John Miller is an iconic painter of the Cornish landscape. During his forty year career, his idyllic beach scenes of Cornwall’s Penwith peninsula and the Isles of Scilly have established him as one of the county’s most popular painters, and his distinctive images of glowing white beaches and deep blue skies are so widely recognised as to have become synonymous with the county of Cornwall itself.
PLEASE CONTACT US TO ENQUIRE ABOUT AVAILABILITY
John Miller was born in London in 1931. He studied and worked as an architect before relocating to West Cornwall in 1958 in order to become a full time painter. In 1961 he was elected to the Newlyn Society of Artists and served as chairman for a number of years, planning the first modernisation of the Newlyn Art Gallery in 1968. In 1964 John was awarded a fellowship of the Royal Society of Arts. In 1975 he held his first solo exhibition in London at the Anthony Fortescue Gallery and went on to show regularly at The Brotherton Gallery, Walton Street. From 1982 to 1999 John exhibited with David Messum Fine Art before moving to the Portland Gallery in 2000. Exhibiting regularly in London, New York, Vancouver and Europe John began to acquire a huge following, and popular reproductions of his work showcased both his talent and the unique beauty of West Cornwall to the wider public. In later life John travelled widely and produced a body of work inspired by the landscapes of Venice, Italy and Goa, India. Alongside his passion for art, spirituality was a central theme of both his life and work, evidenced most notably in his collection of deeply personal ‘interior’ paintings. Having considered at one time becoming a monk, he was a committed third order Franciscan and in the early nineties became a lay canon of Truro Cathedral. After a short illness, John died on 23rd July 2002 at his home in Penzance.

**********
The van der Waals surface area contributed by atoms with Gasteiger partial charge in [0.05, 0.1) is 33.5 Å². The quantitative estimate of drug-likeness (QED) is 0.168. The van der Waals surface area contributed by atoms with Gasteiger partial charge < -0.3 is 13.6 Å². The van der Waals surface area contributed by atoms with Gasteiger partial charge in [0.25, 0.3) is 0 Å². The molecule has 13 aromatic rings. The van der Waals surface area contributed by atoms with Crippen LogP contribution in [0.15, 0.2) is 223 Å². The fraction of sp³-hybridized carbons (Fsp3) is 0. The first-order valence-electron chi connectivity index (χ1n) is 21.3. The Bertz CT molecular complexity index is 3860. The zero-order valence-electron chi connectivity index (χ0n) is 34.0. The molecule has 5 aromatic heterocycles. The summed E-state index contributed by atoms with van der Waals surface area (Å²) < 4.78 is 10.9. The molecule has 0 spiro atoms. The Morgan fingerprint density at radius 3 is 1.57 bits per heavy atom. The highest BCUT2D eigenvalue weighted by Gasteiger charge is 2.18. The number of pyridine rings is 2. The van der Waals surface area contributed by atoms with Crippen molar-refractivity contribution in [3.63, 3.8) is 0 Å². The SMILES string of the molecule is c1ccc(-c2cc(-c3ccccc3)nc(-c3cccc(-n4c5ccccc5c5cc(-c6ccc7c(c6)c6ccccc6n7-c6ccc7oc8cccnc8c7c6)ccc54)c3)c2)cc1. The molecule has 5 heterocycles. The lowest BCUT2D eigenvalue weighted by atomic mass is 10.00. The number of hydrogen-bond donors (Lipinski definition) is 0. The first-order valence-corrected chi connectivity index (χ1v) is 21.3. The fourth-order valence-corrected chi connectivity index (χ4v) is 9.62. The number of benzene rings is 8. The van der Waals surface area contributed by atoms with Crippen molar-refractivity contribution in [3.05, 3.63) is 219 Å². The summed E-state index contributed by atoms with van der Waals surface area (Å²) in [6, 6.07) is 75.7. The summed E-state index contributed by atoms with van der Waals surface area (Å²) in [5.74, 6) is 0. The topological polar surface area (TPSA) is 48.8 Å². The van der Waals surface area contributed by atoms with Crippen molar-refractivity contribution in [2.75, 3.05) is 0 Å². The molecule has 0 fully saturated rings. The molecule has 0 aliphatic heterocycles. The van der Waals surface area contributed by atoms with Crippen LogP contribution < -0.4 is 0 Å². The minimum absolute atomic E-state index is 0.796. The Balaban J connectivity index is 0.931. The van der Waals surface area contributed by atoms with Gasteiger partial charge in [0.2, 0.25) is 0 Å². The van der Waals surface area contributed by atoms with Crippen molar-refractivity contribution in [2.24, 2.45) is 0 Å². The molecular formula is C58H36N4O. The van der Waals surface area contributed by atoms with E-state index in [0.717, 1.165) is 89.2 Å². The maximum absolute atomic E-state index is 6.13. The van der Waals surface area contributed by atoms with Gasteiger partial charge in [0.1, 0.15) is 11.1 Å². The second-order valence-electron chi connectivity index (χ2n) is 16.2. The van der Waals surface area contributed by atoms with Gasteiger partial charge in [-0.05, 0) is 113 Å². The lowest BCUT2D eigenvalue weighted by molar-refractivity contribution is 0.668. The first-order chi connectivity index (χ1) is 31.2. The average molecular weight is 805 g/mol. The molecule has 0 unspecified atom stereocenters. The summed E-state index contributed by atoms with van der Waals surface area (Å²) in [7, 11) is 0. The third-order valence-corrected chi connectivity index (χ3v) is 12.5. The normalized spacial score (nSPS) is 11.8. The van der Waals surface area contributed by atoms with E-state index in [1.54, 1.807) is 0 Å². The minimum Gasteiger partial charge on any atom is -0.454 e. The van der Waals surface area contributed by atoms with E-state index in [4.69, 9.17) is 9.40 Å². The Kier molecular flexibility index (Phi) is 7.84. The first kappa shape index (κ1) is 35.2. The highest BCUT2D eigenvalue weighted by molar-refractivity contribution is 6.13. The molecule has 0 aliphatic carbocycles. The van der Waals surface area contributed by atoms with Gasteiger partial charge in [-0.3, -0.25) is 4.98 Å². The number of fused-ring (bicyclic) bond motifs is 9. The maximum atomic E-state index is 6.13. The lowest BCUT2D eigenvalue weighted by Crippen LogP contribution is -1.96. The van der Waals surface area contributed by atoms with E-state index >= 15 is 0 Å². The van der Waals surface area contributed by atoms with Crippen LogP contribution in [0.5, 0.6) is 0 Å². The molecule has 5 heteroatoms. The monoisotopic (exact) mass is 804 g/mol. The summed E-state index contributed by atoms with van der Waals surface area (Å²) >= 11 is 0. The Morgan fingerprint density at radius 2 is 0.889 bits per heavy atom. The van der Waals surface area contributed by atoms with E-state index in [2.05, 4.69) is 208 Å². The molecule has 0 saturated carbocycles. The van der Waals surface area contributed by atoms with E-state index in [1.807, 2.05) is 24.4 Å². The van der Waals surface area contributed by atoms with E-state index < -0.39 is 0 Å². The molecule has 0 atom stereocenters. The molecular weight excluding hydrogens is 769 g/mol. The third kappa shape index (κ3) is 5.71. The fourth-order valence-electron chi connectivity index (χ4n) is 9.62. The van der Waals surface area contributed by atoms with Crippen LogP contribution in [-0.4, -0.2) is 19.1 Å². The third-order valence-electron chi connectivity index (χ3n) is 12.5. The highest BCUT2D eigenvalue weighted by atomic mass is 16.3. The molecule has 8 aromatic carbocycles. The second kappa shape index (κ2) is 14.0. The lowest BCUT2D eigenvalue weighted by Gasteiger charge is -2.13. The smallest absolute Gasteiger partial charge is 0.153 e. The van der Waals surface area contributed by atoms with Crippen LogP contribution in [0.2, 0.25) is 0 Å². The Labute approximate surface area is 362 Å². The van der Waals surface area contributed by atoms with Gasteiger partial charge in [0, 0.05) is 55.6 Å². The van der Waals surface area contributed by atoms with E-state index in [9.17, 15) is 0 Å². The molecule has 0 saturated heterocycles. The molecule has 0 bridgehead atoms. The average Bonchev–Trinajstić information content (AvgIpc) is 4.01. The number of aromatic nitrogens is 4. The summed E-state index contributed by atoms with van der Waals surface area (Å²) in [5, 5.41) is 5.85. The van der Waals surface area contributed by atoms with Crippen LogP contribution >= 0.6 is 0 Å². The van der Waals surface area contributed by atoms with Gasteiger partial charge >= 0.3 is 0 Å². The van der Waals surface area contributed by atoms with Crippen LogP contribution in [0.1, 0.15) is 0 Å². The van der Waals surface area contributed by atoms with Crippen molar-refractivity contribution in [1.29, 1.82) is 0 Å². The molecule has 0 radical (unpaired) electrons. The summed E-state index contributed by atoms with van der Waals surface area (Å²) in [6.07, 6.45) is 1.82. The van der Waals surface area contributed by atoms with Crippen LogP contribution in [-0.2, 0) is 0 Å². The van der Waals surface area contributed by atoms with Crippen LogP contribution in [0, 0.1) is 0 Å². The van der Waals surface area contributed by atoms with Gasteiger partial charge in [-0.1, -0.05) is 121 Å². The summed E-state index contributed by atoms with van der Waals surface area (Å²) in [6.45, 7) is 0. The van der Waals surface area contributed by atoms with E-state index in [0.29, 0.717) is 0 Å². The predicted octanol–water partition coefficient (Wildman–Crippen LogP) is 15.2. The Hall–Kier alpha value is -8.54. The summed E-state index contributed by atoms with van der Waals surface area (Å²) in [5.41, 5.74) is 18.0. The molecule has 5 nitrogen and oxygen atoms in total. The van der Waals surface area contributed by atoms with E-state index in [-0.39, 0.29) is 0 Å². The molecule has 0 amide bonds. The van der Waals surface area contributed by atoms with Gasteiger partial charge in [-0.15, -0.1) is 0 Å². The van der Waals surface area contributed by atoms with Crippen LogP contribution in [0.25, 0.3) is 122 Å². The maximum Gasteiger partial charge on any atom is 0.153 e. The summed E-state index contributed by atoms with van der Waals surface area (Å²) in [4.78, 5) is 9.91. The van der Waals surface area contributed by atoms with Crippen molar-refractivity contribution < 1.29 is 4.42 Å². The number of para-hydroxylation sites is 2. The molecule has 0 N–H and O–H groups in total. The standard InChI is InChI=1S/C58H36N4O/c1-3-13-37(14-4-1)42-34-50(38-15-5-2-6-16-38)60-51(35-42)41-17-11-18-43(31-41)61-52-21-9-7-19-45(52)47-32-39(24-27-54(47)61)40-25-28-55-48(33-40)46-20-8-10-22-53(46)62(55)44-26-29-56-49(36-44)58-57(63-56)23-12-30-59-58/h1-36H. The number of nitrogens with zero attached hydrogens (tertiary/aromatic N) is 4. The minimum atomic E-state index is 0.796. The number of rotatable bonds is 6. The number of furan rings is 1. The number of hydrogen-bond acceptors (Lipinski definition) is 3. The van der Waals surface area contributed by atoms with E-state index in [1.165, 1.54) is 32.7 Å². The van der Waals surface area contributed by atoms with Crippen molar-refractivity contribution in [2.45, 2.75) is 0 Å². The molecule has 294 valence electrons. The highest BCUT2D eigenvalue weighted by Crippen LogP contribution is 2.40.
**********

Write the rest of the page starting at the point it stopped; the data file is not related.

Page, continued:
I moved to Cornwall from London in 1958 to celebrate a land I had already come to love. Now I am joyful that after forty years of painting, those celebrations of Cornwall are in collections in many parts of the world.